As part of this, Diaspora Co works with farmers to help increase capacity for on-farm processing. For example, it helped its Guntur Sannam chili farmer purchase a mill as, on average, it can charge up to 25% more for powdered chilies than whole ones due to processing costs. Not only does this add value and allow the farmers to be paid more, but it also contributes to long-term investment and responsible growth. It offers the organization’s partners in South Asia the opportunity to maintain autonomy over their output, expand their skill sets and teams, and build resilience to the changing climate.
“Sometimes, [these farms] have a fungus attack or there’s sudden flash flooding, intense rain or drought. We help them find a secondary income because their primary crop has been affected by the negative effects of climate change,” Javeri Kadri adds.
The climate crisis is a stark reality for those working with the earth to provide produce—especially for communities based in the Global South. So, along with care for people, care for the land is at the heart of Diaspora Co’s ethos. After all, how can we create a better future for our people if there’s no future for the planet?
“If we continue to work in extremely extractive ways, we will not be here very soon. And the hope is to be here for a long, long time to create safer futures for future generations of queer babies,” states Javeri Kadri.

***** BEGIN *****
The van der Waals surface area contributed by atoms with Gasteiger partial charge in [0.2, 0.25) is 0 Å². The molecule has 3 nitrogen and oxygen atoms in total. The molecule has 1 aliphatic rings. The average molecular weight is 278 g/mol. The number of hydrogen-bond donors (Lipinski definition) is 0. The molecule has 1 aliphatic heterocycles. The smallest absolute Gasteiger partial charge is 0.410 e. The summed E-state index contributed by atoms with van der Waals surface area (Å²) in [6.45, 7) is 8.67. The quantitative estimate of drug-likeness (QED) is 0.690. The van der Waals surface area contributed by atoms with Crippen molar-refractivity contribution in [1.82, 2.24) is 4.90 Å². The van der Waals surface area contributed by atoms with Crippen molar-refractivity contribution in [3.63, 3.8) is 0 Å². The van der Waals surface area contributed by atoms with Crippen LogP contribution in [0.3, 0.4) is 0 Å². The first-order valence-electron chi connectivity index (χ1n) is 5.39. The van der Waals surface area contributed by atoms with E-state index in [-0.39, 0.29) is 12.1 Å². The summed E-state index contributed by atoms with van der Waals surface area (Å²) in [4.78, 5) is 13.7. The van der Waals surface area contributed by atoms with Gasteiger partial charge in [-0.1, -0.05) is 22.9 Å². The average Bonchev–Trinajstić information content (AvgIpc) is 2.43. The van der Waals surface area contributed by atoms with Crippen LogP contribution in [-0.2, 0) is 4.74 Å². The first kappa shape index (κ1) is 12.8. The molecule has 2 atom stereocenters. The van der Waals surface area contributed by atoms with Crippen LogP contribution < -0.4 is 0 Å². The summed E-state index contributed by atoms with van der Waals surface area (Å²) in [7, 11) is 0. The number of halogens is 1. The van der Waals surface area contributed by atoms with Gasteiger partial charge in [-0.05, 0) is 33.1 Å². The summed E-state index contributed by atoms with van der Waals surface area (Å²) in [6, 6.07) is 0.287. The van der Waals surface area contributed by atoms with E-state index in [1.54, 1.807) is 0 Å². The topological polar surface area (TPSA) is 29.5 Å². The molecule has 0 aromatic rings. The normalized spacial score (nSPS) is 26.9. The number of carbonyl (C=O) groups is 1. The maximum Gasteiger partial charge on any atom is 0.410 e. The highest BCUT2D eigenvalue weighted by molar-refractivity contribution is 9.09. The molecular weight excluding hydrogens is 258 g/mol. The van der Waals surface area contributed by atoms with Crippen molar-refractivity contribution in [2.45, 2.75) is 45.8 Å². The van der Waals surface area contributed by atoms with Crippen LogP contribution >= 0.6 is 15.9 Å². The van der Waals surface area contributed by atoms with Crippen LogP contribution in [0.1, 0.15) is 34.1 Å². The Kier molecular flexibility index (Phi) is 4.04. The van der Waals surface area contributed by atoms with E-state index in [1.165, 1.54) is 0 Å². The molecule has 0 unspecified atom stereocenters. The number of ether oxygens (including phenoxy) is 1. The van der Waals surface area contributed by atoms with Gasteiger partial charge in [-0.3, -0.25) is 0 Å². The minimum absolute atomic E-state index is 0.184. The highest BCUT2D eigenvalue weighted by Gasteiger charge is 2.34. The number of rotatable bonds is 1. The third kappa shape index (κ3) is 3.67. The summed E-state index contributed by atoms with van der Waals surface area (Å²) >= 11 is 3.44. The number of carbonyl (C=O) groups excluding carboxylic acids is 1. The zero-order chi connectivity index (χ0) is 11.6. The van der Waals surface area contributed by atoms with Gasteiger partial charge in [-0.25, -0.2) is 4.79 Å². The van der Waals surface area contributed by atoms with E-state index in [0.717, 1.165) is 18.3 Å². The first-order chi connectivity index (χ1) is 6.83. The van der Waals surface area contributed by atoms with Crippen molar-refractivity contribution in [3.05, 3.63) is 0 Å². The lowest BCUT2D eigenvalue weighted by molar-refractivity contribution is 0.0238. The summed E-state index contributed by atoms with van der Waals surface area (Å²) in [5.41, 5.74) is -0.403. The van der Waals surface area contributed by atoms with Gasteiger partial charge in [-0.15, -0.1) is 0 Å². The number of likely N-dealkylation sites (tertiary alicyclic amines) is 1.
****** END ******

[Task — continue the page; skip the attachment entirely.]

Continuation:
In practice, this means collaborating with partners who prioritize regenerative farming, work to improve long-term soil health and climate resilience, and grow within the natural bounds of seasonal output. In its 2021 report, the business notes the story of one of its partners, Harish Manoj Kumar, “who has spent the last 10 years converting his family’s farm from a chemical one to a regenerative one, where the health of the soil is the primary focus.” The estate is now covered in flora, ranging from cacao to guava trees, and exists in harmony with the surrounding tiger reserve. This symbiosis with the world around us is queer practice—an antithesis to the greedy hand of capitalism.
In a post-colonial landscape, such a relationship with the land has the power to connect us with our South-Asian ancestors—as does Diaspora Co’s queer business ethos. Statues, myths, and tales of a pre-colonial South Asia represent fragments of a shattered past, where queer existence was perceived as an aspect of human nature and sensuality. Despite lingering colonial-era stigma and a right-wing hetero-patriarchal political landscape, homosocial interactions are normalized within many South-Asian cultures. Yet, working and living in the West, our understanding of queerness exists within a colonized framework.
Diaspora Co’s queer business manifesto is built on the theories of Black feminist writer Audre Lorde—specifically as written in her essay ‘Uses of the Erotic’—and acknowledges the work of Black, queer, and trans elders in rooting queerness in active momentum towards liberation. Although a complex dynamic, the team is aware of the tensions that arise when pairing queer politics with a business that inherently operates under capitalism.
“The true sense of being a queer business is... holding this dissonance and these conflicts while still doing our best to temporarily work within the systems as we aim to dismantle and abolish them,” writes wholesale manager Namita Chandra (she/her) below the manifesto. “Although I do not believe we can abolish systems of oppression through reform or working ‘within’, we work to provide support and hope in the meantime. Being a queer business means working towards this fruitful and affirming future.”